lans for a new Central Library were altered last week when Mayor Dave Cieslewicz and Fiore Companies called it quits over negotiations concerning construction of the new building downtown. But even the disappointed must be breathing a sigh of relief now that all the uncertainty surrounding the future of the Central Library is finally over. There is no more worrying to be done regarding the location or architecture of a building, the costs of a construction company or developer, or role of public works and the taxpayer’s dollar. In fact, one could say that new life has been breathed into a project bogged down for two years with red tape and planning. It was two years ago, in the spring of 2008, that the Library Board voted to issue a Request for Proposals for a new Central Library. And it’s hard to believe, but it was just this past fall that a new downtown library seemed to be guaranteed. Even Mayor Dave could barely contain his excitement and expectation for a new library in a Nov. 11 blog post titled “Book It.” “I never expected back in August when I made the decision to try for this in my capital budget, that the new library would be approved with so little contentiousness in the end,” wrote Cieslewicz. “That’s owed in large part to the Madison Library Board and Foundation and to the Fiore Company, the library developer, for laying such a strong foundation for the project.” The question many are asking is, “What happened?” But the Mayor’s blog suggests that this is something the Mayor does not want to dwell on. “It was a complex proposal from the start with lots of moving parts. In the end, we just couldn’t reach agreement.” The Mayor is pointing out the fact that what is done is done. Apparently he and the Fiore Company have moved on, and so should we. Madison could and perhaps should be happy the plans with

Fiore fell through. It is more economically and environmentally beneficial to revamp the existing building. Despite the supposed letdown, Mayor Dave sounds optimistic that plans to renovate the library will be well received at City Hall, saying in a recent blog post, “My initial discussions with alders have been very positive on the reconstruction.” If there is one thing most Madisonians agree on, it is that downtown Madison and the South Central Library System are in need of an efficient and modern keystone library. This dream could be a reality now that some more of the red tape barring progress on the library project has been peeled away. A new downtown library has been long, long overdue, and in light of the dissolution of negotiations with Fiore Company the city should move ahead with the plan to renovate the existing Central Library structure. Frankly, it is somewhat surprising that renovation was not the city’s first choice. As previously stated, remodeling and working with the existing building will be cheaper (to the tune of $10 million) and greener, making this choice seem more attractive to the fiscally conservative and environmentally conscious alike. I have to say annoyed as I am about the duration of this library planning I like this renovation idea better. The city was smart to not have placed all their eggs in one basket. The Central Library back-up plan exists and the city should get going on the remodeling without further delay. I second the Mayor in his plea that time not be wasted in looking for other locations. Two years have been spent discussing locations, designs and budgets. Sooner or later, the talking must end. Future generations will not be able to appreciate or benefit from the Common Council’s notable decision to fund construction of a public library. Here’s to hoping the end of negotiations with Fiore Company is really a blessing in disguise. Kathy Dittrich is a senior majoring in English and French. Please send all feedback to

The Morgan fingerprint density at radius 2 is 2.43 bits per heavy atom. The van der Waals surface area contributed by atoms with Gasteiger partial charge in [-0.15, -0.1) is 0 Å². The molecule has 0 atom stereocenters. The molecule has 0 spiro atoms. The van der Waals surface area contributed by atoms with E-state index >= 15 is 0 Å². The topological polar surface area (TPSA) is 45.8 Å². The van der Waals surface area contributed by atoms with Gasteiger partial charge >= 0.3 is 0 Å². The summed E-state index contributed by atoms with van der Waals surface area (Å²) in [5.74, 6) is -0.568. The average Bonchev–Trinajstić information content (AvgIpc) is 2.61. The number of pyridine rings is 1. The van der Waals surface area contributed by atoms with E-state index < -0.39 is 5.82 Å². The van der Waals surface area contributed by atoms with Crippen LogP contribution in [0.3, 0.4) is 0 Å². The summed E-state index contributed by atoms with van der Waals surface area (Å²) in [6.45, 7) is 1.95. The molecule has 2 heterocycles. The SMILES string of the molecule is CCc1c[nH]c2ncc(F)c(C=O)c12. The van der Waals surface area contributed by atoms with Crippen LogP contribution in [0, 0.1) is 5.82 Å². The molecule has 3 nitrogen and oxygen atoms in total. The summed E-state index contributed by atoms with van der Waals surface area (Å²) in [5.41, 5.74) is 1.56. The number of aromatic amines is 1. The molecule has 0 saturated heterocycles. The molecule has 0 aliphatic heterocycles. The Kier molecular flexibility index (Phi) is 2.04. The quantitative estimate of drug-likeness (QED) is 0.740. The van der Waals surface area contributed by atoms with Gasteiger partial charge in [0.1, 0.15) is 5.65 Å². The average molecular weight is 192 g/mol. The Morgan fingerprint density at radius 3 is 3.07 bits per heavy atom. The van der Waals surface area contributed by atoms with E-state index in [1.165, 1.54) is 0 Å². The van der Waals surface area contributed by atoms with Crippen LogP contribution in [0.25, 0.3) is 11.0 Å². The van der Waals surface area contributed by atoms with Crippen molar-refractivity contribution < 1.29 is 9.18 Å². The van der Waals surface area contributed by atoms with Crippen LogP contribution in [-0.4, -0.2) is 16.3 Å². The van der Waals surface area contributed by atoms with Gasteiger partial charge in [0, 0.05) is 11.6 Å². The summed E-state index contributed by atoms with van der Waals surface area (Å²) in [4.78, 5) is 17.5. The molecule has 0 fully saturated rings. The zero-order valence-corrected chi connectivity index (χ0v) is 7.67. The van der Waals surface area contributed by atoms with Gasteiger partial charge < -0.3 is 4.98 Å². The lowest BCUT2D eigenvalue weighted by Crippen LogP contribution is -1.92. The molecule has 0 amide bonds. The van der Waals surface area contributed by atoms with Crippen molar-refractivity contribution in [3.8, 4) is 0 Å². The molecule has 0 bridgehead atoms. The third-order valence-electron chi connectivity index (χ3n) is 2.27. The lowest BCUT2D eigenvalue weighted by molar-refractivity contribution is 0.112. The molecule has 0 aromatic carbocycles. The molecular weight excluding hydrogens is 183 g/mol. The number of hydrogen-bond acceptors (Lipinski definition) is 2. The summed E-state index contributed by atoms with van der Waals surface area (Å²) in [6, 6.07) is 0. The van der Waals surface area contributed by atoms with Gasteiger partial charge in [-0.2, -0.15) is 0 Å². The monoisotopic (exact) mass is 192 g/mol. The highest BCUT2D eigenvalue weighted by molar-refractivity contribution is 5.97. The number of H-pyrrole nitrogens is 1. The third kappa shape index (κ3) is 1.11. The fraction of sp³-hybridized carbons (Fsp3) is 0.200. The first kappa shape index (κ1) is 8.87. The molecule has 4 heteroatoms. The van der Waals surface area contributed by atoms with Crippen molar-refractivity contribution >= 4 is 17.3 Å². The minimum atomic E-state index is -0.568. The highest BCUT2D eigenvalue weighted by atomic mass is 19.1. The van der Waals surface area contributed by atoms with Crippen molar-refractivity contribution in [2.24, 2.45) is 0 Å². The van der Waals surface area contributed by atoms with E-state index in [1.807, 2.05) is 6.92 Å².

District 5 candidate responds to criticism of comments To the Madison and campus community: Recently, insensitive comments that I made two years ago concerning Jewish students have been discussed by both The Daily Cardinal and Badger Herald in relation to my current campaign. I know that words don’t have to have malicious intent to have malicious effects upon people. Sadly, those comments are mine and I own them. They don’t reflect on anyone or anything except my own poor judgment in using those words. I made them and I apologize in no uncertain terms because they were deplorable, offensive, and hurtful to the personal histories and struggles of many of my fellow students. As someone who has worked to defend and protect the histories and struggles of this diverse com-